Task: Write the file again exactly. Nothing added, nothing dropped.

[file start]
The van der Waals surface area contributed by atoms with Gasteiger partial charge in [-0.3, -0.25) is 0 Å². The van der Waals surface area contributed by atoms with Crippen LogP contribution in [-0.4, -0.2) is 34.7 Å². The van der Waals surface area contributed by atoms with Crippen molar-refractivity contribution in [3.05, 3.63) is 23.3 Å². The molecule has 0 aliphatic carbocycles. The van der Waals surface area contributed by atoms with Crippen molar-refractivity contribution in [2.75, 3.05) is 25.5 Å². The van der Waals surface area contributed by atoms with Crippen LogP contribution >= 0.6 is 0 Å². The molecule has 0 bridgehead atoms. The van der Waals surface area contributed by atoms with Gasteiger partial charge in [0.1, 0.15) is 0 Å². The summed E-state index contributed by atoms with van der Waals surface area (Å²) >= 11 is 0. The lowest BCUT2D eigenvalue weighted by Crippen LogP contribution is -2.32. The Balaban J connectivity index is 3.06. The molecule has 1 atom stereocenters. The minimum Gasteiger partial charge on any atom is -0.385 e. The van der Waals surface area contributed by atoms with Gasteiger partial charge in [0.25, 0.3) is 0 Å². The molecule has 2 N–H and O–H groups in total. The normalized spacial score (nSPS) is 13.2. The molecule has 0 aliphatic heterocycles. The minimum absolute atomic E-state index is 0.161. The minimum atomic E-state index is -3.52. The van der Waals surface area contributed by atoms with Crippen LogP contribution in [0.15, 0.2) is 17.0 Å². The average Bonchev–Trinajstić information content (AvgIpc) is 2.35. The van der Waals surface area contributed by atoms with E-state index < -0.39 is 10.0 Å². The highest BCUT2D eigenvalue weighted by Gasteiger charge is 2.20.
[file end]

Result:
The van der Waals surface area contributed by atoms with Gasteiger partial charge in [-0.3, -0.25) is 0 Å². The van der Waals surface area contributed by atoms with Crippen LogP contribution in [-0.4, -0.2) is 34.7 Å². The van der Waals surface area contributed by atoms with Crippen molar-refractivity contribution in [3.05, 3.63) is 23.3 Å². The molecule has 0 aliphatic carbocycles. The van der Waals surface area contributed by atoms with Crippen molar-refractivity contribution in [2.75, 3.05) is 25.5 Å². The van der Waals surface area contributed by atoms with Crippen LogP contribution >= 0.6 is 0 Å². The molecule has 0 bridgehead atoms. The van der Waals surface area contributed by atoms with Gasteiger partial charge in [0.1, 0.15) is 0 Å². The summed E-state index contributed by atoms with van der Waals surface area (Å²) >= 11 is 0. The lowest BCUT2D eigenvalue weighted by Crippen LogP contribution is -2.32. The Balaban J connectivity index is 3.06. The molecule has 1 atom stereocenters. The minimum Gasteiger partial charge on any atom is -0.385 e. The van der Waals surface area contributed by atoms with Gasteiger partial charge in [0.25, 0.3) is 0 Å². The molecule has 2 N–H and O–H groups in total. The normalized spacial score (nSPS) is 13.2. The molecule has 0 aliphatic heterocycles. The minimum absolute atomic E-state index is 0.161. The minimum atomic E-state index is -3.52. The van der Waals surface area contributed by atoms with Crippen LogP contribution in [0.15, 0.2) is 17.0 Å². The average Bonchev–Trinajstić information content (AvgIpc) is 2.35. The van der Waals surface area contributed by atoms with E-state index < -0.39 is 10.0 Å². The highest BCUT2D eigenvalue weighted by Gasteiger charge is 2.20.